Executions of 3 Christians spark violence

PALU, Central Sulawesi (AP): The execution of three Christian militants convicted of leading attacks that killed at least 70 Muslims six years ago sparked fresh sectarian violence in several areas in Central Sulawesi and East Nusa Tenggara.

Mobs torched cars and police posts in restive Sulawesi province. East Nusa Tenggara’s town of Atambua, security forces fired warning shots to disperse crowds who blockaded roads, looted Muslim-owned shops and burned a prison, freeing hundredsof inmates. Four people were reported injured.

On the island of Flores still in the province, the executed men’s birthplace, machete-wielding mobs ran through the streets, sending women and children running in panic, AP reported, citing police and witnesses.

Meanwhile, in Jakarta Vice President Jusuf Kalla appealed for calm, saying the deaths of the Roman Catholic men had nothing to do with religion.

“It’s a matter of law. The execution is nothing to do with religion,” he told reporters.

Fabianus Tibo, 60, Marinus Riwu, 48, and Dominggus da Silva, 42, were taken from their tightly guarded prison and executed at 1:45 a.m. local time (1745 GMT Thursday) on the southern outskirts of Palu, said I Wayan Pasek Suartha, a spokesman for the attorney general.

Hundreds of people in Atambua attacked a prison, causing the escape of 190 prisoners. Earlier, the mobs attacked Atambua Prosecutors’s Office and burned official house of the office head, located just next to the office. A car in the house was also burned during the incident.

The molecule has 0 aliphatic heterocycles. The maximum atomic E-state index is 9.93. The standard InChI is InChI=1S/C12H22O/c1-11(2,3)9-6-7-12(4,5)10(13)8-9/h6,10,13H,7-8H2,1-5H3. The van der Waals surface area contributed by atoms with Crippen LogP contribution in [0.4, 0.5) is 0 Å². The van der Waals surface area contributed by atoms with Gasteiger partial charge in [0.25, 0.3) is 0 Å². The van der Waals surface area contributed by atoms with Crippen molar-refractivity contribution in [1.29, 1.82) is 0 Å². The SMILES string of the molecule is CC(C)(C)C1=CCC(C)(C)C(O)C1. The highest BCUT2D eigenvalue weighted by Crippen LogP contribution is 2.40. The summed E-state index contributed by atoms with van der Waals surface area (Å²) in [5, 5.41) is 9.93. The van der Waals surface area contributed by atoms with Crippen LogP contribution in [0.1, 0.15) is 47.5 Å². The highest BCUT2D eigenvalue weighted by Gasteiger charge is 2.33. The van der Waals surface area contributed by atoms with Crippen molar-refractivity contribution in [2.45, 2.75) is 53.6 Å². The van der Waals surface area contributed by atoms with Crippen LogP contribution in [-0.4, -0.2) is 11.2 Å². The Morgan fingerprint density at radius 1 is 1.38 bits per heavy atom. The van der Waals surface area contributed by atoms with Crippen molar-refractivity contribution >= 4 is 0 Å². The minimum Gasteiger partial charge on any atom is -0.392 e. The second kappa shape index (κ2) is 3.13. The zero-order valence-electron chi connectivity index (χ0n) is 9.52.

“The prisoners escape because the mobs destroyed the main gate of the prison,” head of the Law and Human Rights office in East Nusa tenggara Soetomo Harardjo was quoted by Antara as saying Friday.

The executed men were found guilty of leading a Christian militia that launched a series of attacks in May 2000 – including a machete and gun assault on an Islamic school that left at least 70 men dead.

It was one of the most brutal attacks during sectarian violence that swept Sulawesi province from 1998 in 2002, killing more than 1,000 people from both faiths. A peace deal largely ended the bloodshed, though isolated attacks have continued.

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Religion News Blog posted this on Friday September 22, 2006.
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